New complaint filed in lawsuit proceedings say deputies knew Andrew Brown Jr. was likely unarmed

Thursday, November 11, 2021
Family claims deputies knew Andrew Brown Jr. was likely unarmed
In an exclusive ABC11 interview, the aunt of Andrew Brown Jr. reacted to findings from the SBI report recently included in the family's $30 million civil law suit.

ELIZABETH CITY, N.C. (WTVD) -- The family of Andrew Brown has updated their lawsuit because they said they believe the district attorney is intentionally trying to protect the Pasquotank County deputies who shot and killed Brown.

"The evidence speaks for itself. They murdered Andrew. They murdered him," said Lillie Brown Clark, Andrew Brown's aunt.

In an exclusive ABC11 interview, Brown Clark reacting to findings from the SBI report recently included in the family's $30 million civil law suit.

The updated complaint filed in late October claims the officers who were involved in serving Brown with drug warrants knew on April 21 that he would likely be unarmed.

READ MORE: Full coverage of the Andrew Brown Jr. case

"The Andrew that family knows, the infectious smile. The Andrew with the wonderful laugh, jokester, the gentle Andrew, he would not harm anyone. That's why he didn't carry a weapon. He didn't believe in weapons," said Brown Clark.

The deputies were at Brown's home serving arrest and search warrants following an investigation that authorities said linked him with drug-related crimes.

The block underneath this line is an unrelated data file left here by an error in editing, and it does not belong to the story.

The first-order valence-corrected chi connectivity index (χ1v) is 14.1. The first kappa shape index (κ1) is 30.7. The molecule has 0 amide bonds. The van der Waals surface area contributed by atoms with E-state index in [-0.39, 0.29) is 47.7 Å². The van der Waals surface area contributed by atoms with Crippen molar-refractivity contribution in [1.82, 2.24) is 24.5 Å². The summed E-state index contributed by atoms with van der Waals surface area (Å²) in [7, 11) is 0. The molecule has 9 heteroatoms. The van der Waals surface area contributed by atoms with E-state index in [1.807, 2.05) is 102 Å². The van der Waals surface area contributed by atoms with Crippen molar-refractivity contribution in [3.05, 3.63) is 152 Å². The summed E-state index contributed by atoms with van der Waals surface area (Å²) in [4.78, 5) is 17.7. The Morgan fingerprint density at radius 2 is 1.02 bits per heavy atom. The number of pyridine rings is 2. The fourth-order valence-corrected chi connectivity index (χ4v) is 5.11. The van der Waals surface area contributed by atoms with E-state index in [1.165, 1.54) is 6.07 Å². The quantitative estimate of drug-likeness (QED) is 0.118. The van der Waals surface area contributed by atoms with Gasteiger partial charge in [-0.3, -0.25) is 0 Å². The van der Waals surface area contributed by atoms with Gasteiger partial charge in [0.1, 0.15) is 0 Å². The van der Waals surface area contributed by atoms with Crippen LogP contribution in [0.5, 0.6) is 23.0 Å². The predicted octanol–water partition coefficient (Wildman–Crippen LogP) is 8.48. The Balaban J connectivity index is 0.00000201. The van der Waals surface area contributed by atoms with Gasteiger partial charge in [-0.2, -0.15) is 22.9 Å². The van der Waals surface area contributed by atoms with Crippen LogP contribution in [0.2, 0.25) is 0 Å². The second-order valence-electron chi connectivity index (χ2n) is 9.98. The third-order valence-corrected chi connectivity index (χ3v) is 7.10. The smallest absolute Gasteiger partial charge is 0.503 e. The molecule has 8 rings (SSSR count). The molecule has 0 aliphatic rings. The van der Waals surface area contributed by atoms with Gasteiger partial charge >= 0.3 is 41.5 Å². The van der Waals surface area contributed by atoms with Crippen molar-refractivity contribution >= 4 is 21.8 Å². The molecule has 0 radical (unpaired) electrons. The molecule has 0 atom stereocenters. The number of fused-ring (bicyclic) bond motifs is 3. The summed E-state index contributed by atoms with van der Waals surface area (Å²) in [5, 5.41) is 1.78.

The SBI investigative report, according to the family attorneys, also says two high ranking Pasquotank County deputies at the scene chose not to fire their weapon, and neither thought Brown was armed.

One of the ranking officers said he did not feel threatened by Brown as he was attempting to drive away. This despite the fact that one law officer was forced to sidestep away to avoid being struck by Brown's car.

In the complaint, the attorneys say the SBI report reveals Investigator Daniel Mead fired his gun first, at least seven times.

Two other officers named in the suit -- deputy Robert Morgan and Corp. Aaron Lewellyn also shot Brown.

The SBI determined the bullet pulled from the back of Brown's head came from Morgan's AR-15 Bushmaster rifle.

"It was a lynching," said Brown Clark. "A new-age lynching."

The suit also claims Mead was concerned about the number of times he shot toward Brown, and later admitted to the SBI he altered his gun before turning it in as evidence.

The admission coming after he was captured doing it in Brown's home on a body camera. But on May 18, nearly a month after Brown's killing, District Attorney Andrew Womble held a news conference announcing the deputies involved in the shooting were justified in the killing.

Brown family attorneys say Womble knew all the details from the SBI report but still decided not to bring charges against the deputies in shooting Brown, a father of seven.

"That is absolutely disgraceful. It is disrespectful to the family, to the citizens of Elizabeth City," said Brown Clark. "Were I not so angry, I would be very emotional."

ABC11 reached out to Sheriff Tommy Wooten, who is also named in the complaint, and the District Attorney but has not heard back.

Womble previously said that the deputies believed it was necessary for them to use deadly force to protect themselves.

"Mr. Brown's death, while tragic, was justified, because Mr. Brown's actions caused three deputies with the Pasquotank County Sheriff's Office to reasonably believe it was necessary to use deadly force to protect themselves and others," Womble said May 18 before showing the body camera video to the public for the first time.

A motion to dismiss this lawsuit was denied by a judge last week.